I grew up on Doctor Who. I still watch it avidly. I must say, though, I'm not keen on the latest crop of Doctors. I liked the second, third and fourth Doctors (Patrick Troughton, Jon Pertwee, and Tom Baker). More than that, I liked the way the show emphasised the triumph of intelligence and reason over brute force and superstition. I remember one show (can't remember which Doctor) where, to save the day, the Doctor had to solve the Towers of Hanoi problem. This might be considered a little dull for modern audiences, but it really impressed me and has stayed with me for decades! And that's what I call good television. I'm such a fan-boy I once wrote a Doctor Who screenplay - for my own amusement.

You are very active online with your blogs and Twitter account. How has participating in social media influenced your writing?

You know, I don't think it's influenced my writing at all. However, I've had a lot of fun, met some great people, and had some intense discussions on subjects I love. The thing that I think has most influenced my writing is reading. I read a lot of sci-fi, from H. G. Wells through Asimov, Windham, Aldiss, le Guin, Vonnegut, all the Bs (Bradbury, Ballard, Bear, Bova, Brin, Baxter, Benford), Egan, McAuley, Tepper, Gibson, Reynolds, and a hundred more. And I also read the classics (I'm a big Jane Austen fan), crime fiction, thrillers, and even a little fantasy. I like to think I soak up a little from this ocean of goodness. I like to read popular science books too - especially physics and cosmology. It is just so inspiring. I think a lot of writers - even sci-fi writers - find real science either too daunting or too restrictive. I just find it all awe-inspiring.

Having said that, while social media has not necessarily influenced my writing, it has definitely influenced the direction my career has taken. For example, I met Emma Newman through her blog and it was through her that I became involved with Iambik Audiobooks. I met Jodi Cleghorn and eMergent Press online, and they will be bringing out the print edition of TimeSplash next year. It's not the only influence - I meet people in the flesh too, sometimes! - but it has been a big one.

In the movie version of Timesplash, where would you put your cameo appearance?

Ha! Like XXX you mean? Oh there are so many cool places! Maybe the waiter that Sniper and the team spook at that cafe in Ommen. Or how about the one-time brick, who has rebadged himself as a small-time gangster who Sandra tracks down while hunting for Sniper? Holbrook himself is too big a part (although I can do the accent) but maybe one of the SAS guys in the team that goes back to try to stop the London splash would be about right. I can look cold.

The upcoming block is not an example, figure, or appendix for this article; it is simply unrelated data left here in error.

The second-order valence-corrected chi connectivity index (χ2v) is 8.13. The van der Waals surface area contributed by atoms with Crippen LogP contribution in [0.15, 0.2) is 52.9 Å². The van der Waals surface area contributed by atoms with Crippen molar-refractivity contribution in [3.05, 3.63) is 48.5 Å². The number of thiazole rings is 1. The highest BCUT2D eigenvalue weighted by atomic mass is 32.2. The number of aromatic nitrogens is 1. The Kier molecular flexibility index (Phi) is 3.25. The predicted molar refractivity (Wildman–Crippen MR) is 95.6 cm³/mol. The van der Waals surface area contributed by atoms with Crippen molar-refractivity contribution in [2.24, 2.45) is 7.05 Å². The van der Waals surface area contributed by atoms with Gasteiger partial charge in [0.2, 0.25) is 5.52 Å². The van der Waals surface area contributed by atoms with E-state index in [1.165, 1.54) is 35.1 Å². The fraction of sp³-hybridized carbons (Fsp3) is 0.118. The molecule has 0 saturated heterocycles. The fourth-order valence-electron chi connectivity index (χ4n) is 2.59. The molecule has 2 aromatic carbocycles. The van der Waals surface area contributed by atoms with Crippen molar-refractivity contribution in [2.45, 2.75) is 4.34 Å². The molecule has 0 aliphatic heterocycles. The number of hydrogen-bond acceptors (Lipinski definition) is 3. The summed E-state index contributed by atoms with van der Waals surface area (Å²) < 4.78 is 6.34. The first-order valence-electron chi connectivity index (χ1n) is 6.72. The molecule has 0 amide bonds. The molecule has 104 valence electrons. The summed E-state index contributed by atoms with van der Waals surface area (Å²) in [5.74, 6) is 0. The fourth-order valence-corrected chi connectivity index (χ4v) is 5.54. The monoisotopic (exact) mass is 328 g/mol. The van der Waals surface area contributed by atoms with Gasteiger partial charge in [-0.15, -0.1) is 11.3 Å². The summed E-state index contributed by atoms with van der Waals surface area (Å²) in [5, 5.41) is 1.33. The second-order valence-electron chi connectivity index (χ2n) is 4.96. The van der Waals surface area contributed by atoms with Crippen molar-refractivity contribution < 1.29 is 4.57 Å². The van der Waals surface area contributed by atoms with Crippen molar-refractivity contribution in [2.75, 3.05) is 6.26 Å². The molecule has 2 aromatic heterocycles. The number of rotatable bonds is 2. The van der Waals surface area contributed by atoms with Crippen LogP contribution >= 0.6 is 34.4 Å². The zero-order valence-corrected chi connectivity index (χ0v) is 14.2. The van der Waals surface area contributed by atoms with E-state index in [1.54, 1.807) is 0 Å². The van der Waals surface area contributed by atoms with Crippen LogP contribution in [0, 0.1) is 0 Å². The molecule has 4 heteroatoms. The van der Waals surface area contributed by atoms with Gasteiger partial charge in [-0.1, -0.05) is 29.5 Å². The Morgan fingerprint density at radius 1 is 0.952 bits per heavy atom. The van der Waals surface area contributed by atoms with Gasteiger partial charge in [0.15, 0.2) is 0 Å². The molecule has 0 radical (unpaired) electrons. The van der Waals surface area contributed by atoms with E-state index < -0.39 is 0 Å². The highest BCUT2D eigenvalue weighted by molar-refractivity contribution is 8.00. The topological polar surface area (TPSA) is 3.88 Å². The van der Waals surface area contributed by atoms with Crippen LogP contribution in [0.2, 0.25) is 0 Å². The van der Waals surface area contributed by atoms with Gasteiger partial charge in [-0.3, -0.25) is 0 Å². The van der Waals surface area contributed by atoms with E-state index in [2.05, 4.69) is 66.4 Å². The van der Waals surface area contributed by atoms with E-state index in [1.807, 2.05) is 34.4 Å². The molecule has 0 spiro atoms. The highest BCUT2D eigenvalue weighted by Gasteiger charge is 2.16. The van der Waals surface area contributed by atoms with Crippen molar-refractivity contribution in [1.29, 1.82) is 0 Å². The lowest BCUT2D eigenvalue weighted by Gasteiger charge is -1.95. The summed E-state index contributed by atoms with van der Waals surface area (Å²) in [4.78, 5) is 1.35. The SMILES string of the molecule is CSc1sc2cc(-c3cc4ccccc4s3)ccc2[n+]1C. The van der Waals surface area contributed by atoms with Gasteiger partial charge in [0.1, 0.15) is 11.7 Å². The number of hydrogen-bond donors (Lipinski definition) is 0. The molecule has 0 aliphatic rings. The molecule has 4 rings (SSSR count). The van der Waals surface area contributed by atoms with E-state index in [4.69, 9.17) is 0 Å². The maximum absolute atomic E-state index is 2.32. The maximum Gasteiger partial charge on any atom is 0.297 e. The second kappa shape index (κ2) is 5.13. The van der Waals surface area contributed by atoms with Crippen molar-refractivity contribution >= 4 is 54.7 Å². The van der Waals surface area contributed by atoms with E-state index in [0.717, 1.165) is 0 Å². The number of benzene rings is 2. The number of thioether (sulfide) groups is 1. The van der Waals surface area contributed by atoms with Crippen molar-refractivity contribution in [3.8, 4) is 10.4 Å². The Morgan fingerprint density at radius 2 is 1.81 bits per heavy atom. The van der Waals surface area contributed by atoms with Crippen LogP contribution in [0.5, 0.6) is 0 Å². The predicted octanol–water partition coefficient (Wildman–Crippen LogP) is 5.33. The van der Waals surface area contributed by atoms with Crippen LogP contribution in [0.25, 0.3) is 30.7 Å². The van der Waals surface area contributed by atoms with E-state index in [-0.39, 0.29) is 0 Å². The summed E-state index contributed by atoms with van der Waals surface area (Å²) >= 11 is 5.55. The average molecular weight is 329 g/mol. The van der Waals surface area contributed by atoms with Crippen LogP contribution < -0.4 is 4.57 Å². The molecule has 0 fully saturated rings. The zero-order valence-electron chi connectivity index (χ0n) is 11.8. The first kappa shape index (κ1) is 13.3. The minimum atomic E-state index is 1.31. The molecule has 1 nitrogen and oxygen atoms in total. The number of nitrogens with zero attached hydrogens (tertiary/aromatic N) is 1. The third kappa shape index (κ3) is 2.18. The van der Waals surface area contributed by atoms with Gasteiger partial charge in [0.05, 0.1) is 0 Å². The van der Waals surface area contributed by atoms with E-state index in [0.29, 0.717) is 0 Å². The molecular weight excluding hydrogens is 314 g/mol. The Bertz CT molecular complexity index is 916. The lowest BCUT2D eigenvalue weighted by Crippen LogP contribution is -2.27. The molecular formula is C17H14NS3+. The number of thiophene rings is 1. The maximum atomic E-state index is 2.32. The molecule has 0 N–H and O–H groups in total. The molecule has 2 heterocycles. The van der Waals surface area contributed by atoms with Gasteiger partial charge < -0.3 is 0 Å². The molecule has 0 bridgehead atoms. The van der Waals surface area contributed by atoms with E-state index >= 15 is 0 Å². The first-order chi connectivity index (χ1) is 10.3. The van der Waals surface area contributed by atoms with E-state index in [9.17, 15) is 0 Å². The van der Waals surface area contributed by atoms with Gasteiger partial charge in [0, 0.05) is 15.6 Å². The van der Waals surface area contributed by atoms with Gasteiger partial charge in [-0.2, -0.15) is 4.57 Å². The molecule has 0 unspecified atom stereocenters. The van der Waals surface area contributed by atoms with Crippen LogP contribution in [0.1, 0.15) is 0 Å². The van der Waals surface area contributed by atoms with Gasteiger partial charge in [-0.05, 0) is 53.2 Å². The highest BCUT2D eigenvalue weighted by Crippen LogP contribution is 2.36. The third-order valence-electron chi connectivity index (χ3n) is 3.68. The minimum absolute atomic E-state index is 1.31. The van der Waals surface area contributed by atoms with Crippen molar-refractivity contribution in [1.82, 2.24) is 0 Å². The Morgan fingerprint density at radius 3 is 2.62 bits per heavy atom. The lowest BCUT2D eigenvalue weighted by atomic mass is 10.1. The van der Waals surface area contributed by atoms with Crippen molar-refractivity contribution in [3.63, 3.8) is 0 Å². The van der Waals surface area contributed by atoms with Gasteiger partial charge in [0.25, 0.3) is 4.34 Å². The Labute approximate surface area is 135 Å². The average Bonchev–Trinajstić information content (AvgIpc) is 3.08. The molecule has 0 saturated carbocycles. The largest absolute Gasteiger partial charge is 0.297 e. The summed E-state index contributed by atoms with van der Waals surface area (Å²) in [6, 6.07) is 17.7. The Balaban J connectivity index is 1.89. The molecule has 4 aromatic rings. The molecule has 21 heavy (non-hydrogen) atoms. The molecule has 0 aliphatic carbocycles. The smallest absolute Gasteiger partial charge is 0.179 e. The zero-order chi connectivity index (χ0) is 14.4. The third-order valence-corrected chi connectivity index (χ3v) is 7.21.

What can we expect to see from you next?

Good question. I recently found myself a literary agency, and my agent has a number of books of mine which she is using to approach a number of publishers. One is a near-future thriller in which the unlucky hero is trying to stop a terrorist virus that might enslave the world, while at the same time fighting a powerful and ruthless group of transhumans who want the virus for their own ends. Another is a present-day story about a group of information-based alien parasites who live in the brains of other creatures and have come to colonise the Earth. The hero in this story is one of the parasites who finds his people have been deceived and that there is something very fishy about the colonisation. The third is a comedy - also about an alien invasion - but a very inept one. The invaders crash-land here, knowing nothing about the place, but decide to conquer it anyway in the name of their goddess. But humans all look alike to them so they choose a body-form at random from the Internet and all end up looking like a famous movie star. The fourth is another time-travel book about a guy with a lot a problems who is visited by an immoral jerk from the distant future who says he wants to study our hero. Sadly, although the visitor seems to be helping at first, it all goes very badly wrong. Bad things start happening and then escalating towards a complete catastrophe.

I have no idea which might sell first - if any of them do. Thankfully, I don't have to do the selling part myself any more.

Thank you very much for your time. I’m looking forward to your next work.

Thank you, Chris. It's been great fun chatting. Anyone who wants to keep in touch can follow my blog or talk to me on Twitter

Timesplash has it's own website. It's available at through Iambik or